An unwelcome element of the story is a long therapeutic flashback involving Elsa, her husband and her father, explaining why she's such a mixed-up person. Just when you think our patience is rewarded with a lesbian scene between Elsa and Martha Clinton, who attempts to comfort her, the two Euro-beauties don't quite go there.

The climax, which has a big lead-up mind you, again has much Scooby Doo flair to it, when Frank & Laura expose the odd scheme. A bit of a letdown, but realizing the film's strong points, especially compared to the glut of similar Spanish/Italian horror movies from the era, it's almost forgivable.

Horror movie fans will groove on the wonderful, memorable fog-shrouded sets, and is no doubt one of the best color films of the era to feature fog in such a rich, atmospheric way. The cast is solid, even with Americanized, dubbed-in voices, and the ghost of Julie Clinton is truly a great horror to behold. Star Ida Galli has an Italian horror/giallo/violent polizia dream resume: Hercules and the Haunted World, Bava's The Whip and the Body, War of the Zombies, Queens of Evil, the giallo The Scorpion's Tail (with Anita Strindberg from Lenzi's Almost Human), Lenzi's Slice of Horror, Spirits of Death, The Night Child, Footprints on the Moon, Lenzi's Syndicate Sadists, Fulci's The Psychic, among many other curiosities.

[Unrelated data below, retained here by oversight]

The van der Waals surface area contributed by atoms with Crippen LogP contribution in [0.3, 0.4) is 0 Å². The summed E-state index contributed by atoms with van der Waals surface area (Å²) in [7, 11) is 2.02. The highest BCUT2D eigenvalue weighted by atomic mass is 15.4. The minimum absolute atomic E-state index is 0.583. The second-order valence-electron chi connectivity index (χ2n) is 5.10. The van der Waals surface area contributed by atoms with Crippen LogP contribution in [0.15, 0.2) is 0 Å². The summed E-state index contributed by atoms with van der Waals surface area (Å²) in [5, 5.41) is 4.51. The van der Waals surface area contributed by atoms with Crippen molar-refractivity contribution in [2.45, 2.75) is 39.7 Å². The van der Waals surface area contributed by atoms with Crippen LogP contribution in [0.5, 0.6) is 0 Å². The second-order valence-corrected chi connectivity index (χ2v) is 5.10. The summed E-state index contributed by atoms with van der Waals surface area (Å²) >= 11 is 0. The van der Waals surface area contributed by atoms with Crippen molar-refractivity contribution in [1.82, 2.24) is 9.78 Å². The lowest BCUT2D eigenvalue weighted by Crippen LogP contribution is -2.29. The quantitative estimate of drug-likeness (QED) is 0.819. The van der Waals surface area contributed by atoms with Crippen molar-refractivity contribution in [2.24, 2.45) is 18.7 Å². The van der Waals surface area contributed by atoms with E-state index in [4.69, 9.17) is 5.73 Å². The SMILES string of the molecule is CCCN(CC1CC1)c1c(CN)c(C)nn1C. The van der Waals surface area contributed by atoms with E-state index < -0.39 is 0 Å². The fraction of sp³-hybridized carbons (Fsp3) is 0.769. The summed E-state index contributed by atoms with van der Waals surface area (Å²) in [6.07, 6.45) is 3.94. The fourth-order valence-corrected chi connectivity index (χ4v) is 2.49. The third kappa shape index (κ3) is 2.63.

Actress Analia Gade (Elsa) too is a veteran of early '70s horror, having starred in Exorcism's Daughter in '71. Lisa Lionardi was in They're Coming to Get You, released the same year as Murder Mansion, and co-starred with Galli in The Scorpion's Tail. Star Andreas Rosino's a seasoned Spanish horror star, appearing in Naschy's The Werewolf vs. Vampire Women and Seven Murders for Scotland Yard (a Jack the Ripper tale). Francisco Fantasia no doubt has the proudest legacy, having been in the biz since the 1950's and starring in Jacque Tourneur's The Giant of Marathon, the fun Avenger X (which I own on glorious VHS from Wizard Video), Silent Horror ('72), Women in Cell Block 7, Fulci's Zombie, Slave of the Cannibal God, and Lenzi's famous Eaten Alive!

Even Alberto Dalbes, who plays minor character "Ernest" (the spurned lover's husband), appeared in the following: The Hunchback of the Rue Morgue, Tender and Perverse Emmanuelle, Jess Franco's Dracula vs. Dr. Frankenstein, Daughter of Dracula, Franco's unbelievably incredible The Demons(!), The Erotic Adventures of Frankenstein (Franco), Franco's The Diabolical Dr. Z.

"Oddservations" is ©2008 by Andy Lalino.  The Oddservations banner is a creation of Andy Lalino. All other graphics, except where otherwise noted, are creations of Nolan B. Canova.  All contents of Nolan's Pop Culture Review are ©2008 by Nolan B. Canova.